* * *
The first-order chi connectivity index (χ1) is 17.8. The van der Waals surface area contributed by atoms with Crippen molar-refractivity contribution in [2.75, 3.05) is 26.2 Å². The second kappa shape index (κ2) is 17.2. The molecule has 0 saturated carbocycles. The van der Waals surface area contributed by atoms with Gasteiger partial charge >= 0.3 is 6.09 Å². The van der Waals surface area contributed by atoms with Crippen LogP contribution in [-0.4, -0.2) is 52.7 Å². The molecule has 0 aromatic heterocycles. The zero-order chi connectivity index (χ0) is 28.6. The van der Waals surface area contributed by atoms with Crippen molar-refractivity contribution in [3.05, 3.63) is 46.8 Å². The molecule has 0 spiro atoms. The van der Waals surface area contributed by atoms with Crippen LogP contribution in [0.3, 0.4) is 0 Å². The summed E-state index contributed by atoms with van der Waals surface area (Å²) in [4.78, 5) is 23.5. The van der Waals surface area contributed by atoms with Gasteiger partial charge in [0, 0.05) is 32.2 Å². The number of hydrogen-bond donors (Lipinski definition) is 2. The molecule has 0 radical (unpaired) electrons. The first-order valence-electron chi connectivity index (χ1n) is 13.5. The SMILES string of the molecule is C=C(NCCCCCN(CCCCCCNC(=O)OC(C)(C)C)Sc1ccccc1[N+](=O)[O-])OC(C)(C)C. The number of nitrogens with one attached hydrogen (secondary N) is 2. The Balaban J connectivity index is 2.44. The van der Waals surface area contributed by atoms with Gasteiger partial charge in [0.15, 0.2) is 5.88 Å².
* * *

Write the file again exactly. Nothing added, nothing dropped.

The first-order chi connectivity index (χ1) is 17.8. The van der Waals surface area contributed by atoms with Crippen molar-refractivity contribution in [2.75, 3.05) is 26.2 Å². The second kappa shape index (κ2) is 17.2. The molecule has 0 saturated carbocycles. The van der Waals surface area contributed by atoms with Gasteiger partial charge >= 0.3 is 6.09 Å². The van der Waals surface area contributed by atoms with Crippen LogP contribution in [-0.4, -0.2) is 52.7 Å². The molecule has 0 aromatic heterocycles. The zero-order chi connectivity index (χ0) is 28.6. The van der Waals surface area contributed by atoms with Crippen molar-refractivity contribution in [3.05, 3.63) is 46.8 Å². The molecule has 0 spiro atoms. The van der Waals surface area contributed by atoms with Crippen LogP contribution in [0.3, 0.4) is 0 Å². The summed E-state index contributed by atoms with van der Waals surface area (Å²) in [4.78, 5) is 23.5. The van der Waals surface area contributed by atoms with Gasteiger partial charge in [0, 0.05) is 32.2 Å². The number of hydrogen-bond donors (Lipinski definition) is 2. The molecule has 0 radical (unpaired) electrons. The first-order valence-electron chi connectivity index (χ1n) is 13.5. The SMILES string of the molecule is C=C(NCCCCCN(CCCCCCNC(=O)OC(C)(C)C)Sc1ccccc1[N+](=O)[O-])OC(C)(C)C. The number of nitrogens with one attached hydrogen (secondary N) is 2. The Balaban J connectivity index is 2.44. The van der Waals surface area contributed by atoms with Gasteiger partial charge in [0.15, 0.2) is 5.88 Å².